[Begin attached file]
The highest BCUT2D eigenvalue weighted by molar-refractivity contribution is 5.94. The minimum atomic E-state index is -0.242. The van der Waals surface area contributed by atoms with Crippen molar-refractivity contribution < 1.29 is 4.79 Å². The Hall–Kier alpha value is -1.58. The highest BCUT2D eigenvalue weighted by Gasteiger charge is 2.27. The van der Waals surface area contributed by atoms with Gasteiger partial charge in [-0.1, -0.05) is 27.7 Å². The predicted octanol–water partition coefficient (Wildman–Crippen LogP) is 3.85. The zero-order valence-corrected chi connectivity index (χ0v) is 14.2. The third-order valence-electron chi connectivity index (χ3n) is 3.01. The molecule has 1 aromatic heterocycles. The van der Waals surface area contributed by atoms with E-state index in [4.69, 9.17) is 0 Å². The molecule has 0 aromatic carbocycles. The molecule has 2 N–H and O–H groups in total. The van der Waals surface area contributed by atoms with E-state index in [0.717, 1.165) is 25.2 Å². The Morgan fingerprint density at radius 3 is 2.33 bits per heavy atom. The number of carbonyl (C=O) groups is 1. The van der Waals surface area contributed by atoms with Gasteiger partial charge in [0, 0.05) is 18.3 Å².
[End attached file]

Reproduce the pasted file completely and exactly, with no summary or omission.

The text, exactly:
The highest BCUT2D eigenvalue weighted by molar-refractivity contribution is 5.94. The minimum atomic E-state index is -0.242. The van der Waals surface area contributed by atoms with Crippen molar-refractivity contribution < 1.29 is 4.79 Å². The Hall–Kier alpha value is -1.58. The highest BCUT2D eigenvalue weighted by Gasteiger charge is 2.27. The van der Waals surface area contributed by atoms with Gasteiger partial charge in [-0.1, -0.05) is 27.7 Å². The predicted octanol–water partition coefficient (Wildman–Crippen LogP) is 3.85. The zero-order valence-corrected chi connectivity index (χ0v) is 14.2. The third-order valence-electron chi connectivity index (χ3n) is 3.01. The molecule has 1 aromatic heterocycles. The van der Waals surface area contributed by atoms with E-state index in [4.69, 9.17) is 0 Å². The molecule has 0 aromatic carbocycles. The molecule has 2 N–H and O–H groups in total. The van der Waals surface area contributed by atoms with E-state index in [0.717, 1.165) is 25.2 Å². The Morgan fingerprint density at radius 3 is 2.33 bits per heavy atom. The number of carbonyl (C=O) groups is 1. The van der Waals surface area contributed by atoms with Gasteiger partial charge in [0, 0.05) is 18.3 Å².